With that in mind, I used /dev/sdb5 for the main partition, with /dev/sda2 for the journal.
The following are the commands and options I used:
ext3: mke2fs -O journal_dev /dev/sda2 #first step
mke2fs -j -J device=/dev/sda2 /dev/sdb5 #second step
JFS: jfs_mkfs -j /dev/sda2 /dev/sdb5
XFS: mkfs.xfs -l logdev=/dev/sda2,lazy-count=1,size=64m -d agcount=8 -f /dev/sdb5
Three things to note:
1. mke2fs looks for /etc/mke2fs.conf, which may contain additional ext2/ext3 options. My system specifies sparse_super, filetype, resize_inode, dir_index, and ext_attr, with a 4K block size and a 128-byte inode size.
2. jfs_mkfs has surprisingly few documented options.
3. mkfs.xfs has many options. The two mandatory options I needed were “logdev=” for the journal (logging) device, and “size=64m” to clarify that only 64 megs (the maximum) of the 2G partition would go to the journal. The other options are “lazy-count=1″, which eliminates a serialization point in the superblock, and “agcount=8″, meaning 8 allocation groups in the main data partition.
After creating each filesystem, I needed to mount it to /tester. I always passed “-o noatime” to each mount, so that every call to read() would not cause a write to disk.
For ext3, I also specified “data=writeback”, which greatly increased overall performance. This option is explained in the Linux kernel documentation as well as the mount(8) man page.
For XFS, I added “logdev=/dev/sda2,logbufs=8,logbsize=262144″. One drawback of XFS is that the external journal device must always be specified; it has no data in the superblock to indicate the journal location, other than “internal” or “external”. (I will follow up on this in a later article.) I specified 8 logging buffers, to match the number of allocation groups in the filesystem, and gave as much RAM to each log buffer as possible (262,144 bytes).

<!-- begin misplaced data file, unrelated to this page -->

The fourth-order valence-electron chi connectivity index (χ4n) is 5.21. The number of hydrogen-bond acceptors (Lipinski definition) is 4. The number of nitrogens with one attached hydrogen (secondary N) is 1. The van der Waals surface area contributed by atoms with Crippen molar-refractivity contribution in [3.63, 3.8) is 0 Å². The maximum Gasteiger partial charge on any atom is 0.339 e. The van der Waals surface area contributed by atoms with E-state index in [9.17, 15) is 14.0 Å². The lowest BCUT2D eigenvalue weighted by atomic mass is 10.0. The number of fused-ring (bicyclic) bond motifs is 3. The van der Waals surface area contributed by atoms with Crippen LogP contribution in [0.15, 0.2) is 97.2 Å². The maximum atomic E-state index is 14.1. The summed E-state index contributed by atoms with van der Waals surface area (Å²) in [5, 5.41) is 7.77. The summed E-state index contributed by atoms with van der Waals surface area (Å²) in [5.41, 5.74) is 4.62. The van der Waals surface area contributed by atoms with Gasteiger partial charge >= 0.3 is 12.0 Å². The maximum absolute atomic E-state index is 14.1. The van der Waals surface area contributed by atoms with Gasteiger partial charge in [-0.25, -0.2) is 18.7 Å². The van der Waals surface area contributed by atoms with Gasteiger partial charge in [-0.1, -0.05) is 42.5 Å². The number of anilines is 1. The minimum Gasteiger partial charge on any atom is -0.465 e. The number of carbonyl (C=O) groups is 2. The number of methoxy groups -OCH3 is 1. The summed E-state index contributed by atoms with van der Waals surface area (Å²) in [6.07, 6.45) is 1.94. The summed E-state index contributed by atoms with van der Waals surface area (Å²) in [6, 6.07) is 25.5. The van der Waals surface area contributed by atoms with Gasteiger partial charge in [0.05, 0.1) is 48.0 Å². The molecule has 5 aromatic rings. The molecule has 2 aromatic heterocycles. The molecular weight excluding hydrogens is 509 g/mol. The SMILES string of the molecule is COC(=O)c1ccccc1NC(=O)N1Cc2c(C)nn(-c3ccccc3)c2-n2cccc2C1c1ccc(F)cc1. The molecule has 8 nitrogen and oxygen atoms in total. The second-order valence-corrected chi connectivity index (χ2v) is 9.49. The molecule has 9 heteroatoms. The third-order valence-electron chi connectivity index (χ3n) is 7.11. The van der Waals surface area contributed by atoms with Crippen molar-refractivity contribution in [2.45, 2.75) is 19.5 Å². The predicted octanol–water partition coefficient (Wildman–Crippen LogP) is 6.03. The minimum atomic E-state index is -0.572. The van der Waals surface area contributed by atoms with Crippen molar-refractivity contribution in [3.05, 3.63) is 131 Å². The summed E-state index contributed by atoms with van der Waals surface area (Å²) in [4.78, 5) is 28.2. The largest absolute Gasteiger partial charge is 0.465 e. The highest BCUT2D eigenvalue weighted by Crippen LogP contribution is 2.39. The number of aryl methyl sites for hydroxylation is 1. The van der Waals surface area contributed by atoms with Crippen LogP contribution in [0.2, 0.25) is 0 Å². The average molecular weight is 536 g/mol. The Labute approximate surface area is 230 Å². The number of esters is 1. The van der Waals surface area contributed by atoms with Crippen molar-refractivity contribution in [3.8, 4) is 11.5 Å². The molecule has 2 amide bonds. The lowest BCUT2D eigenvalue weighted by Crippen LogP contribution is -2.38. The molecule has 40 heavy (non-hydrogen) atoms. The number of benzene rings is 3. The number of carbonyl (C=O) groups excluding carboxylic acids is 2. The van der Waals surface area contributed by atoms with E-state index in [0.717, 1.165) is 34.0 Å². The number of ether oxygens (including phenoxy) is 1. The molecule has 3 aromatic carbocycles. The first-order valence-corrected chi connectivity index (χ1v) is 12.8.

As with jfs_mkfs, JFS has a dearth of mount options.
RUNNING THE TESTS
In my initial dbench tests, I noticed that my filesystem throughput was mostly stabilized after about 15 seconds of actual test time. Since I was interested more in the short-term throughput typical of program loading and linking (and I tend to be impatient), I shortened the test time to 60 seconds with the following command line:
dbench -t 60 -D /tester $THREAD_COUNT
For a mild system load, I used 5 threads; for a heavy load, I used 20 threads. These are admittedly arbitrary figures, but they did expose well-threaded or poorly-threaded design on my dual-core system.
I created a script to do two primary tasks:
1. Warm the cache with a preliminary run of dbench.
2. Run dbench with each of the four I/O elevator algorithms (noop, deadline, anticipatory [which was deprecated later], and CFQ) as well as the slowest and fastest CPU speed available on my system. The output of these 8 iterations went to /tmp/$FILESYSTEM-$SPEED-$ELEVATOR.txt.
I also hacked up a little script for preliminary analysis of these output files. It found the best and second-best performers for each dbench operation, followed by an ascending list of overall throughput. I found that the elevator can be more important than CPU speed for a filesystem’s performance. The deadline elevator generally did best for all three filesystems in my tests, although the impact of elevator choice varied.